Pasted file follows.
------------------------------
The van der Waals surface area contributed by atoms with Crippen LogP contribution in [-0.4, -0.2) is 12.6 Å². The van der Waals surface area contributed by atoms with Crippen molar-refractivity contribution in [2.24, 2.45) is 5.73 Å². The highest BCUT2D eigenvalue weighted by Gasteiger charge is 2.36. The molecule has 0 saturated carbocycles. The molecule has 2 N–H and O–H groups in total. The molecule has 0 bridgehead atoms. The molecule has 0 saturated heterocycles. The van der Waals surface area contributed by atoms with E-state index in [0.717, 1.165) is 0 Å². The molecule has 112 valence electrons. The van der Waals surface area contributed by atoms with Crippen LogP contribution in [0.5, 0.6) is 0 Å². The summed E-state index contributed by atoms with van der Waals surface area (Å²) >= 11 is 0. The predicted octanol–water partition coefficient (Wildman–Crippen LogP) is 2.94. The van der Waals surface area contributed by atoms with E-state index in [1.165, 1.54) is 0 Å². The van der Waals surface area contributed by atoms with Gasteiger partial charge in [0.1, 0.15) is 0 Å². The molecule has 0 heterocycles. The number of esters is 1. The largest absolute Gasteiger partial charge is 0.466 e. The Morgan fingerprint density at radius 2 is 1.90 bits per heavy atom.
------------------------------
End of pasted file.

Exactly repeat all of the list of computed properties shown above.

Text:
The van der Waals surface area contributed by atoms with Crippen LogP contribution in [-0.4, -0.2) is 12.6 Å². The van der Waals surface area contributed by atoms with Crippen molar-refractivity contribution in [2.24, 2.45) is 5.73 Å². The highest BCUT2D eigenvalue weighted by Gasteiger charge is 2.36. The molecule has 0 saturated carbocycles. The molecule has 2 N–H and O–H groups in total. The molecule has 0 bridgehead atoms. The molecule has 0 saturated heterocycles. The van der Waals surface area contributed by atoms with E-state index in [0.717, 1.165) is 0 Å². The molecule has 112 valence electrons. The van der Waals surface area contributed by atoms with Crippen LogP contribution in [0.5, 0.6) is 0 Å². The summed E-state index contributed by atoms with van der Waals surface area (Å²) >= 11 is 0. The predicted octanol–water partition coefficient (Wildman–Crippen LogP) is 2.94. The van der Waals surface area contributed by atoms with E-state index in [1.165, 1.54) is 0 Å². The van der Waals surface area contributed by atoms with Gasteiger partial charge in [0.1, 0.15) is 0 Å². The molecule has 0 heterocycles. The number of esters is 1. The largest absolute Gasteiger partial charge is 0.466 e. The Morgan fingerprint density at radius 2 is 1.90 bits per heavy atom.